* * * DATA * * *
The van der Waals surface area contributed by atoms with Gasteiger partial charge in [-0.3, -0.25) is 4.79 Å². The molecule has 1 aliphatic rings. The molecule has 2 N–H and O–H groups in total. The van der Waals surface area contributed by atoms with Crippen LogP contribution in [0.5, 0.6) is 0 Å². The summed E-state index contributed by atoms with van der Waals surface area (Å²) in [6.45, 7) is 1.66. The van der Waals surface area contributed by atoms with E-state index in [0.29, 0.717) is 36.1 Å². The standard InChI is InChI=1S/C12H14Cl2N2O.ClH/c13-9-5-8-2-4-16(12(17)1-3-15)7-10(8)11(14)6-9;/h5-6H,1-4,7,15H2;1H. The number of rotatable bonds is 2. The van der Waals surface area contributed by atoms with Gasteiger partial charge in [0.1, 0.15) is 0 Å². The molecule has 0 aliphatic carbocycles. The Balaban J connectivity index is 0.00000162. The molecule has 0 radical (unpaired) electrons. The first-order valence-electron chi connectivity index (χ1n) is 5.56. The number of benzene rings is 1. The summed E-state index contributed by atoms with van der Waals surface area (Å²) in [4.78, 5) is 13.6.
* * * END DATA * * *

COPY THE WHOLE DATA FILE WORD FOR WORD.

The van der Waals surface area contributed by atoms with Gasteiger partial charge in [-0.3, -0.25) is 4.79 Å². The molecule has 1 aliphatic rings. The molecule has 2 N–H and O–H groups in total. The van der Waals surface area contributed by atoms with Crippen LogP contribution in [0.5, 0.6) is 0 Å². The summed E-state index contributed by atoms with van der Waals surface area (Å²) in [6.45, 7) is 1.66. The van der Waals surface area contributed by atoms with E-state index in [0.29, 0.717) is 36.1 Å². The standard InChI is InChI=1S/C12H14Cl2N2O.ClH/c13-9-5-8-2-4-16(12(17)1-3-15)7-10(8)11(14)6-9;/h5-6H,1-4,7,15H2;1H. The number of rotatable bonds is 2. The van der Waals surface area contributed by atoms with Gasteiger partial charge in [0.1, 0.15) is 0 Å². The molecule has 0 aliphatic carbocycles. The Balaban J connectivity index is 0.00000162. The molecule has 0 radical (unpaired) electrons. The first-order valence-electron chi connectivity index (χ1n) is 5.56. The number of benzene rings is 1. The summed E-state index contributed by atoms with van der Waals surface area (Å²) in [4.78, 5) is 13.6.